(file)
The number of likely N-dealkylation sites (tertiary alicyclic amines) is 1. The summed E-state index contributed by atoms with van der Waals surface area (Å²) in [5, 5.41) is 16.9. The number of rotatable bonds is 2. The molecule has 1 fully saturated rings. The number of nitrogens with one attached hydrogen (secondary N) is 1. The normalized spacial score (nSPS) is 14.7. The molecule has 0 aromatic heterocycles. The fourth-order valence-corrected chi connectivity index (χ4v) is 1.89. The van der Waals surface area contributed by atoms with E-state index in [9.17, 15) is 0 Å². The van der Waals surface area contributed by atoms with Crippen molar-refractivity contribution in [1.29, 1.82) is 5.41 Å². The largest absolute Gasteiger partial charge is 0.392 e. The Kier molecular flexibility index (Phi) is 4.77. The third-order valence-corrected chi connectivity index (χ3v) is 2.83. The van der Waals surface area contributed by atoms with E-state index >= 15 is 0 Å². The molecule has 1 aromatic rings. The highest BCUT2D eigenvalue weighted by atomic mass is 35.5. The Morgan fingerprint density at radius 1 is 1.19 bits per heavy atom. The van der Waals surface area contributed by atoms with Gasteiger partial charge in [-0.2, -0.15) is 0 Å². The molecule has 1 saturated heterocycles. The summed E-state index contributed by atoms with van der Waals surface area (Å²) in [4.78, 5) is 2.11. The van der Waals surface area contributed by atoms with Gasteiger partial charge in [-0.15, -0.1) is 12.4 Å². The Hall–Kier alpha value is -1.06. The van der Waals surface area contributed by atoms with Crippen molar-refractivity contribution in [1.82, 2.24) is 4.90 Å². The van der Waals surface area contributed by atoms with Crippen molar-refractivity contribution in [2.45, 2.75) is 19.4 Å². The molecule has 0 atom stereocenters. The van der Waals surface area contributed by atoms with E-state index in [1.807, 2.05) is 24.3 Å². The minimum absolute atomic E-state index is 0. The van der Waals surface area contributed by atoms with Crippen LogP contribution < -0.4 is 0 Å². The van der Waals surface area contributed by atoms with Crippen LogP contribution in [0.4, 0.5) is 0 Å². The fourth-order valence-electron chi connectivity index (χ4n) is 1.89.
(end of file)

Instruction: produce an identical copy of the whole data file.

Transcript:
The number of likely N-dealkylation sites (tertiary alicyclic amines) is 1. The summed E-state index contributed by atoms with van der Waals surface area (Å²) in [5, 5.41) is 16.9. The number of rotatable bonds is 2. The molecule has 1 fully saturated rings. The number of nitrogens with one attached hydrogen (secondary N) is 1. The normalized spacial score (nSPS) is 14.7. The molecule has 0 aromatic heterocycles. The fourth-order valence-corrected chi connectivity index (χ4v) is 1.89. The van der Waals surface area contributed by atoms with E-state index in [9.17, 15) is 0 Å². The van der Waals surface area contributed by atoms with Crippen molar-refractivity contribution in [1.29, 1.82) is 5.41 Å². The largest absolute Gasteiger partial charge is 0.392 e. The Kier molecular flexibility index (Phi) is 4.77. The third-order valence-corrected chi connectivity index (χ3v) is 2.83. The van der Waals surface area contributed by atoms with E-state index >= 15 is 0 Å². The molecule has 1 aromatic rings. The highest BCUT2D eigenvalue weighted by atomic mass is 35.5. The Morgan fingerprint density at radius 1 is 1.19 bits per heavy atom. The van der Waals surface area contributed by atoms with Gasteiger partial charge in [-0.2, -0.15) is 0 Å². The molecule has 1 saturated heterocycles. The summed E-state index contributed by atoms with van der Waals surface area (Å²) in [4.78, 5) is 2.11. The van der Waals surface area contributed by atoms with Gasteiger partial charge in [-0.15, -0.1) is 12.4 Å². The Hall–Kier alpha value is -1.06. The van der Waals surface area contributed by atoms with Crippen molar-refractivity contribution in [1.82, 2.24) is 4.90 Å². The van der Waals surface area contributed by atoms with Crippen molar-refractivity contribution in [2.45, 2.75) is 19.4 Å². The molecule has 0 atom stereocenters. The van der Waals surface area contributed by atoms with E-state index in [1.807, 2.05) is 24.3 Å². The minimum absolute atomic E-state index is 0. The van der Waals surface area contributed by atoms with Crippen LogP contribution < -0.4 is 0 Å². The van der Waals surface area contributed by atoms with Crippen LogP contribution in [0.4, 0.5) is 0 Å². The fourth-order valence-electron chi connectivity index (χ4n) is 1.89.